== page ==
How to: Decluttering your customer’s landscape

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Updated Apr 22, 2019

Cluttered potting benchWhile decluttering homes has become a popular pastime, have you considered decluttering your customer’s landscape?

Landscapes can become just as cluttered and crowded as a home with an overabundance of plants, outdoor furniture, materials, garden accessories, broken pots, tools and more, and it’s important to take time periodically to clean out and organize the spaces.

Keeping with the trend of tidying up around the home, take a look at a few helpful tips you can use when working to declutter your customer’s yard and garden.

The first thing to ask your customers when beginning the decluttering process is to take each individual item in the landscape and ask whether or not this item brings them joy. If it doesn’t and it isn’t useful to them, it’s time to get rid of it.

If these items are still functioning and in good condition, talk to your customers about donating them to others in the community. By taking out these items that no longer offer joy to your customers, it will open up their space and let their remaining plants and fixtures breath.

The next step is to declutter based on category, not by the area. The typical idea when it comes to organizing and decluttering is to start with a certain area of the yard and move from there, but that’s not always the most successful method. Instead, go through everything by category, such as starting with tools and moving on to furniture etc.

Go through every area of the landscape with your customer and gather each item to sort into groups. Be sure to get rid of duplicates, broken items or items your customer doesn’t use anymore.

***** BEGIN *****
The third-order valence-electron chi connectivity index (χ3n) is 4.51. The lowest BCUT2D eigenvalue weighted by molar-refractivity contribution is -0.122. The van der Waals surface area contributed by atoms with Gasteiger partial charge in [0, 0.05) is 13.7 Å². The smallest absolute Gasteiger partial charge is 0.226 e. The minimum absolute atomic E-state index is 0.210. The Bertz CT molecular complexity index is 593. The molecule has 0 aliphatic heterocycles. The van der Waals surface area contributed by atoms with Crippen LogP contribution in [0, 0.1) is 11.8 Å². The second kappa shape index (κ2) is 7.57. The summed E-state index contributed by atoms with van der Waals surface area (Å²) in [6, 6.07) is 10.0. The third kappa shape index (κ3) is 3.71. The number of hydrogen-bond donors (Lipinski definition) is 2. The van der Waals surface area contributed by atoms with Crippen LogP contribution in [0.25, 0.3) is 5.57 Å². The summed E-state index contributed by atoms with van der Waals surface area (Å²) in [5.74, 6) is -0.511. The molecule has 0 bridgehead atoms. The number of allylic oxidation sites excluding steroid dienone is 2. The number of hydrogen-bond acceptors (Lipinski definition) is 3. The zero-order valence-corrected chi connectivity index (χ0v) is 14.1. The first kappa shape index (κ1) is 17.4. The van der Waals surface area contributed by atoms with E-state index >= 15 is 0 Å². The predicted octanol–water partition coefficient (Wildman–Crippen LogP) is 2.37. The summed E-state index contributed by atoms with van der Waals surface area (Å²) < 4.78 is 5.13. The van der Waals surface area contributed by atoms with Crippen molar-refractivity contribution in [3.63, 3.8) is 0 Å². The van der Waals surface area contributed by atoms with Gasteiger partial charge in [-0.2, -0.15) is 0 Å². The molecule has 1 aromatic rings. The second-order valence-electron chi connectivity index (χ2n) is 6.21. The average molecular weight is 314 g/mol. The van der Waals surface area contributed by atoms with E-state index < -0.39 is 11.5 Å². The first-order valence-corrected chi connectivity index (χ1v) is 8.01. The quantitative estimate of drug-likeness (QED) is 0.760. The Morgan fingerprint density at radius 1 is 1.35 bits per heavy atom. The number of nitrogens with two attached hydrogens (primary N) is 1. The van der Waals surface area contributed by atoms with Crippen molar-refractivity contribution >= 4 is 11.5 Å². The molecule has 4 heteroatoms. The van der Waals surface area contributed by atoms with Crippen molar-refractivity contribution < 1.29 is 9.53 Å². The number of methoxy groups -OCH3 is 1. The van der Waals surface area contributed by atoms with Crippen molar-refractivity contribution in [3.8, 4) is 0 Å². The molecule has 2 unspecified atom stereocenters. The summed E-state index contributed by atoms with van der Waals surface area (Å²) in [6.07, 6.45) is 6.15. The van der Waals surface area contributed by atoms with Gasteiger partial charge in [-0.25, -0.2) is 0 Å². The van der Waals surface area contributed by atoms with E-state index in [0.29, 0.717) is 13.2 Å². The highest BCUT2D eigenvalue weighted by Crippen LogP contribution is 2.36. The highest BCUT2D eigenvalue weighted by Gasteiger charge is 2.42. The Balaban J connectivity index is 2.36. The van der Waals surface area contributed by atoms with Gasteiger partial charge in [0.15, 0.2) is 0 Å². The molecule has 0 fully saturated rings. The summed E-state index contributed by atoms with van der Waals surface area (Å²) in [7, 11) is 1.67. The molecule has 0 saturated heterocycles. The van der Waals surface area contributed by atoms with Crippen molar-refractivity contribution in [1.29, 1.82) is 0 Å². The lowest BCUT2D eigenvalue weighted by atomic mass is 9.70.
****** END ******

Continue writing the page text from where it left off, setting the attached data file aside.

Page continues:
The third step is one that can be more difficult, as it deals with getting rid of the “what if” and “I might use this someday” items. If there are half-dead plants sitting around, it’s time to compost them and tidy up any leftover debris.

Be sure to take time to assess plants that might be underperforming, such as any fruit trees that are producing poorly or any plants that look sickly.

Once you and your customer have made it through the first three steps, it’s time to move onto step four, which is giving the remaining items their own specific home.

Now that your customer’s space is a lot less cluttered and crowded, it’s important to have a designated space for each item where it can be easily accessed when needed.

For items that will be used frequently, keep them where they can be seen instead of being stored in a shed or storage bin somewhere. The overall goal is to make it just as easy to put something away as it is to find it later.

In step five, it’s time to redefine your customer’s garden style now that there’s a lot more space to work with. Since the area will look much more open and cleaner by this stage in the decluttering process, your customers might be inspired to try out a new, updated look for their space.

Take this time to rearrange or repaint furniture, transfer some plants around the space or even replace existing plants with new ones to create a new atmosphere.

What’s the best way to ensure your customer won’t have to buy new tools and furniture? Encourage them to take great care of what they already have. This is where step six comes into play. To ensure your customer’s items are lasting as long as possible, talk to them about how they care for and treat the items, such as sharpening blades, oiling shovel handles, dusting off pots, etc.

The final step is to really embrace the less is more mentality. Your customers will be astounded by the amount of space they have available once they’ve gone through the decluttering process, and keeping with the idea of less is more will help the area stay that way longer.

Remind customers that later down the road, there will be the temptation to fill that open space back up with other items, but before they begin shopping for new furniture or more plants, remember the steps they went through to get to this point.

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